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The $60 Million Dollar Question

A commentary from R-CALF....

BILLINGS, MT | First question: Do beef and cattle imports depress U.S. cattle prices just as we already know lamb and mutton imports depress domestic lamb prices? Second question: Why are we even having this conversation?

If you embrace the fundamental economic law of supply and demand then you know that when you increase supplies while demand remains constant, prices will fall. But it’s utterly bizarre that mainstream beef industry representatives say that’s not true.

So, let’s look at some evidence.

Remember 2013 through 2016? First, we had tight cattle supplies and cattle prices skyrocketed through 2014. Then suddenly and unexpectedly, and even while cattle supplies remained tight, cattle prices collapsed beginning in 2015 and throughout most of 2016.

Why did cattle prices collapse so suddenly? Especially while supplies were still tight and beef demand remained strong. Here’s the answer to that important question provided in writing by the four largest U.S. beef packers who were explaining what happened after the mandatory country of origin labeling (COOL) rule was repealed. Here’s what they wrote:

“After the rule was repealed, foreign beef no longer had to be labelled as such. That spurred additional imports and caused domestic cattle prices to fall.”

Did you catch that? The four largest beef packers stated that when additional imports were introduced into the U.S. market, they caused cattle prices to fall.

And about the same time the beef packers wrote this, 28 bipartisan members of Congress, including both senators and representatives, and led by South Dakota Senator Mike Rounds and Minnesota Senator Tina Smith, wrote a letter to the U.S. Attorney General and said this regarding the disparity between cattle producers and packers and how imports impact domestic cattle prices:

“One potential explanation for this disparity may be the ability of meatpackers to import beef from foreign countries…” And based on U.S. Department of Agriculture (USDA) data they wrote, “as the price increases for live cattle, there is a subsequent and consistent increase experienced in beef importation.” And pointing to the repeal of mandatory COOL, the joint congressional letter stated, “Furthermore, the initiation of plummeting prices in the live cattle market appears to correspond almost exactly with the repeal of Mandatory Country of Origin Labeling, which demonstrates the negative impact of imports on domestic beef prices.”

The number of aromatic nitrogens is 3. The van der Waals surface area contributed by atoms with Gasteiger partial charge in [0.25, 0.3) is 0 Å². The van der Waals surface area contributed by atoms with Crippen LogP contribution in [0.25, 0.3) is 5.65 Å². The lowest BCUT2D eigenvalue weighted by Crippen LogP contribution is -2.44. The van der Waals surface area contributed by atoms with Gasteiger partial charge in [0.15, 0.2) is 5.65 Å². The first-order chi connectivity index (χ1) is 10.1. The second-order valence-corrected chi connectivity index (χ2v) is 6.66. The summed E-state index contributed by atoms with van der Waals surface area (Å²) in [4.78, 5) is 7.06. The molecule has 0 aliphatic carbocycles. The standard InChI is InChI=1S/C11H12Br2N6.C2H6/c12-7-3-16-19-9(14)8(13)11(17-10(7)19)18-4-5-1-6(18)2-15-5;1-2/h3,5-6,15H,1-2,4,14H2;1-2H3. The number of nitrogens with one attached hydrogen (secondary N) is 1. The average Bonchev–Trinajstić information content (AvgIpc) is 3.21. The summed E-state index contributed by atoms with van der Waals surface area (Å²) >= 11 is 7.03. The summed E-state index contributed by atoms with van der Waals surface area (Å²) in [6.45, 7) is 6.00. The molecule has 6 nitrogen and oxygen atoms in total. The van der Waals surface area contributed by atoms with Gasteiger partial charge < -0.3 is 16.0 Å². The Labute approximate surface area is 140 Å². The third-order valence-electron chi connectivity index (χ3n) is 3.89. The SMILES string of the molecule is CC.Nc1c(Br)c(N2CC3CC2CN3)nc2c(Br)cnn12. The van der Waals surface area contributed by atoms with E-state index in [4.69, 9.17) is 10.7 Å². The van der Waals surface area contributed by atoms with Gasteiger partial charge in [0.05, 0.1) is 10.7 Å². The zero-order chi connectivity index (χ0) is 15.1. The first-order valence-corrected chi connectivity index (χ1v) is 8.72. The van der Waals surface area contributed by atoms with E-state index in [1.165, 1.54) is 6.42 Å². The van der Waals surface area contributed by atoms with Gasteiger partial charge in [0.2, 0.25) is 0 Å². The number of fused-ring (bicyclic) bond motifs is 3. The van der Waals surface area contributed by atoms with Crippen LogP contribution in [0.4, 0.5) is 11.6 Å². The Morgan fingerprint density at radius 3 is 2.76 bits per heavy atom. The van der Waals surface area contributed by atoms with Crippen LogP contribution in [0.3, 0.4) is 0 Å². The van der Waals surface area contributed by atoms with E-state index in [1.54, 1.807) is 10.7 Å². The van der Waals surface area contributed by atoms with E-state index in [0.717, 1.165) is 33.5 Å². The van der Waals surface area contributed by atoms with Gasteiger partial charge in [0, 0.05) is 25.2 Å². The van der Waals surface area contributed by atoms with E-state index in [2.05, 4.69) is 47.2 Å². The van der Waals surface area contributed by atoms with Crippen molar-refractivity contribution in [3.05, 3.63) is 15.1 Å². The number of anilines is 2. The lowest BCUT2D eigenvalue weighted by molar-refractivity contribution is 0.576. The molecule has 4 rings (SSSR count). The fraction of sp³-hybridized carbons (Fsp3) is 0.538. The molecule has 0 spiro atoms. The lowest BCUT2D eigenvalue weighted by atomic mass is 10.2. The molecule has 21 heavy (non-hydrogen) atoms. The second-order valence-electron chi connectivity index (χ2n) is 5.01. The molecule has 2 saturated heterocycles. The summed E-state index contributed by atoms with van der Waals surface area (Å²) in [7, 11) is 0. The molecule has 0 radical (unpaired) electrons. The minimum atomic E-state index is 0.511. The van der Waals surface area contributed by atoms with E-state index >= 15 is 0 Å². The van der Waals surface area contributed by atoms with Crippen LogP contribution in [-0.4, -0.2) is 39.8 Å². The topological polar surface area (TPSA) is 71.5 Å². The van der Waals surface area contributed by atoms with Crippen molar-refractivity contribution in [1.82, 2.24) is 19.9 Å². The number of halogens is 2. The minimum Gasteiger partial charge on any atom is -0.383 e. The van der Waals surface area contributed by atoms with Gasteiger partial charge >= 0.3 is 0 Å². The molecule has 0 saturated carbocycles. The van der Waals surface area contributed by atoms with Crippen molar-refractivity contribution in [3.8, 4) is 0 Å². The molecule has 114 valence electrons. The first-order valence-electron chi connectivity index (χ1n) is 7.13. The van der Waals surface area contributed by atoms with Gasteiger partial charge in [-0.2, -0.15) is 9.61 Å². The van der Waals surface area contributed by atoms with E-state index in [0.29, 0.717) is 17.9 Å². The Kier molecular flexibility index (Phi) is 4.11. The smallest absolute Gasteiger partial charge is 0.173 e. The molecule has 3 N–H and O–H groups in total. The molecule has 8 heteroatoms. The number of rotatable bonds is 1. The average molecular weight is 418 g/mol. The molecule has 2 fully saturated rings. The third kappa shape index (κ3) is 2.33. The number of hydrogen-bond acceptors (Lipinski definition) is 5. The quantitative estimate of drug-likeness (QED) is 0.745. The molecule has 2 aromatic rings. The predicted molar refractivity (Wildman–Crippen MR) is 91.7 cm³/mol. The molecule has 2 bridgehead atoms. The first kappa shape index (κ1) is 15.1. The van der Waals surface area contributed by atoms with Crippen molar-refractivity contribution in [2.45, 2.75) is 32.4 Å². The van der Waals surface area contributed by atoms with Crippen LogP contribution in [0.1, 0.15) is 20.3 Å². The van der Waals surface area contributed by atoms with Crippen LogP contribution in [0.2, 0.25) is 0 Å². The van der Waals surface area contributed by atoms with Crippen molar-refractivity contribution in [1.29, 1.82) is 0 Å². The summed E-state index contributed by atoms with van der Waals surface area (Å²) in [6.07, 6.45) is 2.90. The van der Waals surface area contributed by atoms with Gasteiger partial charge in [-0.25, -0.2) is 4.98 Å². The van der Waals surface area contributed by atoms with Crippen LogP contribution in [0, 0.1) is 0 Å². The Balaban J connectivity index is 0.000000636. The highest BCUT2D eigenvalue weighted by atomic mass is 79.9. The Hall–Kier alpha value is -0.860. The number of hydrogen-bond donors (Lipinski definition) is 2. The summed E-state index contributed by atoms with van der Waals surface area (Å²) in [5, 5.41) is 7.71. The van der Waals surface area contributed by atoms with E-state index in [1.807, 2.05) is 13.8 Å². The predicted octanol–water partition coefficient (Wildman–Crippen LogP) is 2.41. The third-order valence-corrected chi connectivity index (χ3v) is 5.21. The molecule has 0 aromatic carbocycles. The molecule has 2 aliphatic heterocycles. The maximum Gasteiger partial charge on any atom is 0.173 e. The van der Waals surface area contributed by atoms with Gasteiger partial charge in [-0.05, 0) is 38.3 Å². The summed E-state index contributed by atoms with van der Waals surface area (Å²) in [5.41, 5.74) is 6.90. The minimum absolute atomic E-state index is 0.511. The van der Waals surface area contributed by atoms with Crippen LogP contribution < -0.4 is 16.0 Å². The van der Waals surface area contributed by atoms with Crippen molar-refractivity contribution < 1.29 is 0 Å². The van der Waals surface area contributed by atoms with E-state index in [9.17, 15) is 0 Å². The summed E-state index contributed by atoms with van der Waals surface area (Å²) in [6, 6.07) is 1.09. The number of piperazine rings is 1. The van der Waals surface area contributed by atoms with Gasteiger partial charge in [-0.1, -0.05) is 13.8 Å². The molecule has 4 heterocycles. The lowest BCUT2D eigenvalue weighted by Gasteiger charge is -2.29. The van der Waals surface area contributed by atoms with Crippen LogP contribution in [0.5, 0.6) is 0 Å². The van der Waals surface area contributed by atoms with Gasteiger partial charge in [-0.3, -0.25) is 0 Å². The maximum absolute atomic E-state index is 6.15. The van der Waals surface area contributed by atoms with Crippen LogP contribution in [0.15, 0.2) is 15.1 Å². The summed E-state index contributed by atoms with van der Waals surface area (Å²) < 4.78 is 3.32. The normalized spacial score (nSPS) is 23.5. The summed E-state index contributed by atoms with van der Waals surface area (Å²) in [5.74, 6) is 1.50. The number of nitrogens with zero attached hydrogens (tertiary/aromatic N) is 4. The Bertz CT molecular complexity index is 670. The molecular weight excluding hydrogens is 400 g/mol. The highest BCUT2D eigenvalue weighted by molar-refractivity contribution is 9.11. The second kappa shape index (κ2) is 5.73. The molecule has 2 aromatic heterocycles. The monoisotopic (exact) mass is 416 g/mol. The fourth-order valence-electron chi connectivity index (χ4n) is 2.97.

Did you catch that? A bipartisan group of congressional members stated that when domestic cattle prices increase, there is a corresponding increase in imports, and those imports have a negative impact on prices.

And now let’s look at what the USDA says. The USDA has stated that imports of beef and cattle compete with domestic beef and cattle in at least two USDA rulemakings, the first in 2007 and the second in 2013. The agency has found that additional beef and cattle imports cause lower domestic cattle prices due to increased supply.

And you caught that? The USDA, which utilizes economic analyses in its rulemakings, found that increases in beef and cattle imports cause domestic cattle prices to fall.

So, there it is. The four largest beef packers, 28 members of Congress, and the USDA have all concluded that beef and cattle imports depress domestic cattle prices.

Earlier I said it was bizarre, but it’s really an absurdity that we even have to have this conversation…it’s just so fundamental that everyone should know that if you increase supplies with imports, you will decrease domestic cattle prices, period.

But there remains a powerful and very vocal faction within our industry that wants to convince you that beef and cattle imports do not lower domestic cattle prices.

So, ask yourself, who benefits from increased beef and cattle imports that everyone knows causes cattle prices to be lower?

Well, it is the multinational beef packers and the cattle and beef trade associations they support that benefit because when imports lower domestic cattle prices, then beef packer margins increase, particularly when beef demand remains constant or is increasing.

Right now, we are experiencing higher cattle prices due to tight supplies caused by widespread drought and an 8-year stretch of seriously depressed cattle prices, both of which have contributed to cattle liquidations.

So, given this conversation regarding what to expect when cattle prices are high, does it surprise you at all that the CME Group just reported that beef imports in July were 20% higher than they were a year ago?

And now for the $60 million dollar question: Now that you know how imported beef and cattle are being used by multinational beef packers to lower your domestic cattle prices, what are you going to do about it?

So far, we’ve done nothing, but it’s high time we did. And that’s why R-CALF USA continues fighting to reduce imports through the use of tariffs and tariff rate quotas so our U.S. cattle industry is afforded the space and level playing field it needs to rebuild.

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R-CALF USA’s weekly commentary educates and informs both consumers and producers about timely issues important to the U.S. cattle and sheep industries and rural America.

Ranchers Cattlemen Action Legal Fund United Stockgrowers of America (R-CALF USA) is the largest producer-only trade association in the United States. It is a national, nonprofit organization dedicated to ensuring the continued profitability and viability of the U.S. cattle and sheep industries. Visit or call 406-252-2516 for more information.


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